We recognize that playgrounds and both intelligent design and evolution support each other in the development of new ideas. We often find ways to reconcile form and function. Originally, playgrounds were developed by landscape architects who sought to create public spaces that would bring communities together. Artists took action to show their influence and in the process began to explore more creative forms of playgrounds.
So how did we get here? Today’s traditional “post and platform” design wasn’t always the norm.
By 1900, playgrounds appeared in major American cities and consisted of a sandbox and a cubist metal climbing machine known as the “high school”. In 1912, New York City decided that these gyms were unsafe and were removed from all parks. In the 1930s, landscape architects took a serious interest in playground design, and sculptor Isamu Noguchi introduced abstract concepts that helped enliven the modern playground.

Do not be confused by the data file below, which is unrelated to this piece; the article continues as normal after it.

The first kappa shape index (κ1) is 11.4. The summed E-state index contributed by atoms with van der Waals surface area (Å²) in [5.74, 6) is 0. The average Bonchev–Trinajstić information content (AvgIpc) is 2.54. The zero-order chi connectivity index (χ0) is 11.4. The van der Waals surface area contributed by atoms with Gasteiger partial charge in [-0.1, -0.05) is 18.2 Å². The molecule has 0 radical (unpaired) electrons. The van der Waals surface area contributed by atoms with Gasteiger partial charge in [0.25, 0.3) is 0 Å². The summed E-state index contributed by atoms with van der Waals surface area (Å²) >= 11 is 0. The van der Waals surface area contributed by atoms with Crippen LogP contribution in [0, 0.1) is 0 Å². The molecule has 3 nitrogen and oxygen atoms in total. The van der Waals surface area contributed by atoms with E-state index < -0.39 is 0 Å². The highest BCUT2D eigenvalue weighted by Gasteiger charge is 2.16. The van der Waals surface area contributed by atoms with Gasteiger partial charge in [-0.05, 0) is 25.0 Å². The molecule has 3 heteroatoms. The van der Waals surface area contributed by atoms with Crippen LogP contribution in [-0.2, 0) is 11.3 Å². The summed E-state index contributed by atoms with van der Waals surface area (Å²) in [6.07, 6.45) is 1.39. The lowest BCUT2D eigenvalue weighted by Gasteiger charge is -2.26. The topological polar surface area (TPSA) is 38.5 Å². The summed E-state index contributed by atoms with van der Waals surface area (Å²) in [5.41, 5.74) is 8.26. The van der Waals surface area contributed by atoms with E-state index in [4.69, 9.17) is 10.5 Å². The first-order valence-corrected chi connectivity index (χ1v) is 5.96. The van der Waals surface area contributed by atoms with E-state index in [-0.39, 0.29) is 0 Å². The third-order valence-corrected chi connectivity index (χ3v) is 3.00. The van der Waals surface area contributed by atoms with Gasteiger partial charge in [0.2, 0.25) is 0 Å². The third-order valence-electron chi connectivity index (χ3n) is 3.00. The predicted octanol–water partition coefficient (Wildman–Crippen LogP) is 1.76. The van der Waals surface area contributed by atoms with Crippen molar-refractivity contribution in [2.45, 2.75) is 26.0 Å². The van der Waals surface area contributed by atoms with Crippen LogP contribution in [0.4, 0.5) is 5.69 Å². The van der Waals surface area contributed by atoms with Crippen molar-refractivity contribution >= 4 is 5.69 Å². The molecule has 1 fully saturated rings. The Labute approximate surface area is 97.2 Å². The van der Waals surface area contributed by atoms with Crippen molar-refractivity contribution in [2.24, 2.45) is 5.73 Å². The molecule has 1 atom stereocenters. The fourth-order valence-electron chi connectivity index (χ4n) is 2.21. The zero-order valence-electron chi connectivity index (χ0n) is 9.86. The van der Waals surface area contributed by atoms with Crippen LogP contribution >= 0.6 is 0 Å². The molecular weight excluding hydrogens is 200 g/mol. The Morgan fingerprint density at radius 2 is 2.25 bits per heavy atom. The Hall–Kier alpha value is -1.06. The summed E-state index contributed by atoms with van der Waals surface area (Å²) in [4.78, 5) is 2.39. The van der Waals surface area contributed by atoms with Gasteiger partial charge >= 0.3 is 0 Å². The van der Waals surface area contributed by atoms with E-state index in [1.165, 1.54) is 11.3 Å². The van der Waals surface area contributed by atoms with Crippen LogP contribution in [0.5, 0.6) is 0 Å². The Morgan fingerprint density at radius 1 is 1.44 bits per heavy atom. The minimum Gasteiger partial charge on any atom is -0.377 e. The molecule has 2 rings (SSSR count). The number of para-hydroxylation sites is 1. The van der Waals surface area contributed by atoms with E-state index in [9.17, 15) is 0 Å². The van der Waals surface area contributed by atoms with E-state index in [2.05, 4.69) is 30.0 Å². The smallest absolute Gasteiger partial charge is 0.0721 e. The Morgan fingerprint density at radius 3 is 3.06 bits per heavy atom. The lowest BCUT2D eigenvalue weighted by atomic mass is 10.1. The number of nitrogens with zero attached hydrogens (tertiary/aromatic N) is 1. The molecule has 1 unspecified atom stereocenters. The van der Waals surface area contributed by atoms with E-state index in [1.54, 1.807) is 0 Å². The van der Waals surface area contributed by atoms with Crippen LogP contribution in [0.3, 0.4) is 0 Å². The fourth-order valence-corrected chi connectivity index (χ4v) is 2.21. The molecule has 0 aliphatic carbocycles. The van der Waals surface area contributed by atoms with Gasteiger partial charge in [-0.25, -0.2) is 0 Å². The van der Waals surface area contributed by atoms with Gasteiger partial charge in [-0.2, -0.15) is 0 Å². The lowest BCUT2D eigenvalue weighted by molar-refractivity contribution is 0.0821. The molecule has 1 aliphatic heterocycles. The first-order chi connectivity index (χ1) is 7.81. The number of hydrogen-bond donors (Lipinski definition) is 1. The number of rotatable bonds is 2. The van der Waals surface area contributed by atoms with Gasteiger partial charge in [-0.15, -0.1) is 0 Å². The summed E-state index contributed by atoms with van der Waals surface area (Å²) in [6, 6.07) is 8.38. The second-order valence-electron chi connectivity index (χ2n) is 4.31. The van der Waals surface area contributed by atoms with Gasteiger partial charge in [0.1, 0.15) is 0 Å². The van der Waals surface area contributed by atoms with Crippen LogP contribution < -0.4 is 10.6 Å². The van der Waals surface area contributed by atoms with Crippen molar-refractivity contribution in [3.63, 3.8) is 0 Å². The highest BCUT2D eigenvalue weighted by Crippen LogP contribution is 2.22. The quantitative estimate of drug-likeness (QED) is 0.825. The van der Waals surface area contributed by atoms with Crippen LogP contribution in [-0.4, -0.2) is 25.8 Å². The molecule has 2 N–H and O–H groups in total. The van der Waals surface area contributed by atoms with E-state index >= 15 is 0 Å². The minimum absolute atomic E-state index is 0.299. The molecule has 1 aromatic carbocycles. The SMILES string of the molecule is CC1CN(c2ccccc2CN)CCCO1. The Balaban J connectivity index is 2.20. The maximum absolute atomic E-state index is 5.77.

After WWII, Baby Boom needed more Most post-war city playgrounds were designed for shared use between schools and parks. During the fifties, however, playground designers split into two camps: the leisure movement (fitness) and the arts. The game was a structured event. The idea of the unstructured game had not yet settled. The development of security surfaces was slow at best. The playground was limited to sandbox, seesaw, slides and swings. In the 1950s, attention was paid to the “disabled”, ironically, the wounded of the Second World War and the arrival of Korean fighters on playgrounds with their children. Noguchi’s famous design from 1952 to the UN was rejected by Robert Moses and sparked heated debate. The design was revolutionary but not understood and never built.